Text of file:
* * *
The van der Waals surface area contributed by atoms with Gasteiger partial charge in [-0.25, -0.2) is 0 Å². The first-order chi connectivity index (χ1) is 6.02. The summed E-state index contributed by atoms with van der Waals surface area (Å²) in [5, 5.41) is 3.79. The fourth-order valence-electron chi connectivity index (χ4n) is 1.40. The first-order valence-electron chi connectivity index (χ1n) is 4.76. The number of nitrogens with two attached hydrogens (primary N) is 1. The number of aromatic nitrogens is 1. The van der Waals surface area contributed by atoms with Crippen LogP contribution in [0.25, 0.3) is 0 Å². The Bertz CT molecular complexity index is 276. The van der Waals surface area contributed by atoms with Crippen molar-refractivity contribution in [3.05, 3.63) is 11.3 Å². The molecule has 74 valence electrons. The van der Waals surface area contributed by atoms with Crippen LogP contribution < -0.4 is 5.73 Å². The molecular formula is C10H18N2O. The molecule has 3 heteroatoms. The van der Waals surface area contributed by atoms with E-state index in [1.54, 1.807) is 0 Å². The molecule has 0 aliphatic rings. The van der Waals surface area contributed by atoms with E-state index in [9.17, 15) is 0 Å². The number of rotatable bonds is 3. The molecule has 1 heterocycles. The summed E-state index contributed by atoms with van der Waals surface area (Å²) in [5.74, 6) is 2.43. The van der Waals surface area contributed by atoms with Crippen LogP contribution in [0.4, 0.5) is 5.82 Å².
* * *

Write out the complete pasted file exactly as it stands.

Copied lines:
The van der Waals surface area contributed by atoms with Gasteiger partial charge in [-0.25, -0.2) is 0 Å². The first-order chi connectivity index (χ1) is 6.02. The summed E-state index contributed by atoms with van der Waals surface area (Å²) in [5, 5.41) is 3.79. The fourth-order valence-electron chi connectivity index (χ4n) is 1.40. The first-order valence-electron chi connectivity index (χ1n) is 4.76. The number of nitrogens with two attached hydrogens (primary N) is 1. The number of aromatic nitrogens is 1. The van der Waals surface area contributed by atoms with Crippen LogP contribution in [0.25, 0.3) is 0 Å². The Bertz CT molecular complexity index is 276. The van der Waals surface area contributed by atoms with Crippen molar-refractivity contribution in [3.05, 3.63) is 11.3 Å². The molecule has 74 valence electrons. The van der Waals surface area contributed by atoms with Crippen LogP contribution < -0.4 is 5.73 Å². The molecular formula is C10H18N2O. The molecule has 3 heteroatoms. The van der Waals surface area contributed by atoms with E-state index in [1.54, 1.807) is 0 Å². The molecule has 0 aliphatic rings. The van der Waals surface area contributed by atoms with E-state index in [9.17, 15) is 0 Å². The number of rotatable bonds is 3. The molecule has 1 heterocycles. The summed E-state index contributed by atoms with van der Waals surface area (Å²) in [5.74, 6) is 2.43. The van der Waals surface area contributed by atoms with Crippen LogP contribution in [0.4, 0.5) is 5.82 Å².